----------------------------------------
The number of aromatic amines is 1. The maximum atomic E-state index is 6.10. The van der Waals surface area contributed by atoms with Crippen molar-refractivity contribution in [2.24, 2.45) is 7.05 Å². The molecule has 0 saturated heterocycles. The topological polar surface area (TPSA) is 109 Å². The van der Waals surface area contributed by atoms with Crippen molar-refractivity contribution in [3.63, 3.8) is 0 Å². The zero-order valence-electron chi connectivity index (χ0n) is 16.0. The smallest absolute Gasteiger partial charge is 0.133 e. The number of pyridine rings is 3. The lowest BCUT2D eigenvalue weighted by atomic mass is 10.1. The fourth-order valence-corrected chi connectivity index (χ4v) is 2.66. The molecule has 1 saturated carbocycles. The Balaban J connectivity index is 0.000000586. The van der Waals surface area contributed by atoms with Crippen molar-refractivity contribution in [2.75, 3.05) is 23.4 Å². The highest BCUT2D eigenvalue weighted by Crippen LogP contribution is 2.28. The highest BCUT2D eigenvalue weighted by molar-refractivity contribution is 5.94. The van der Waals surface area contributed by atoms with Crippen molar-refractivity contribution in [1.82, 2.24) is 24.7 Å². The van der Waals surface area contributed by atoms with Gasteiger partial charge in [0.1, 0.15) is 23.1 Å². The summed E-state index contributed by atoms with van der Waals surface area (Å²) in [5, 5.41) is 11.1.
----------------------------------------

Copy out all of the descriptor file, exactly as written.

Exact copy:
The number of aromatic amines is 1. The maximum atomic E-state index is 6.10. The van der Waals surface area contributed by atoms with Crippen molar-refractivity contribution in [2.24, 2.45) is 7.05 Å². The molecule has 0 saturated heterocycles. The topological polar surface area (TPSA) is 109 Å². The van der Waals surface area contributed by atoms with Crippen molar-refractivity contribution in [3.63, 3.8) is 0 Å². The zero-order valence-electron chi connectivity index (χ0n) is 16.0. The smallest absolute Gasteiger partial charge is 0.133 e. The number of pyridine rings is 3. The lowest BCUT2D eigenvalue weighted by atomic mass is 10.1. The fourth-order valence-corrected chi connectivity index (χ4v) is 2.66. The molecule has 1 saturated carbocycles. The Balaban J connectivity index is 0.000000586. The van der Waals surface area contributed by atoms with Crippen molar-refractivity contribution in [2.75, 3.05) is 23.4 Å². The highest BCUT2D eigenvalue weighted by Crippen LogP contribution is 2.28. The highest BCUT2D eigenvalue weighted by molar-refractivity contribution is 5.94. The van der Waals surface area contributed by atoms with Crippen molar-refractivity contribution in [1.82, 2.24) is 24.7 Å². The van der Waals surface area contributed by atoms with Gasteiger partial charge in [0.1, 0.15) is 23.1 Å². The summed E-state index contributed by atoms with van der Waals surface area (Å²) in [5, 5.41) is 11.1.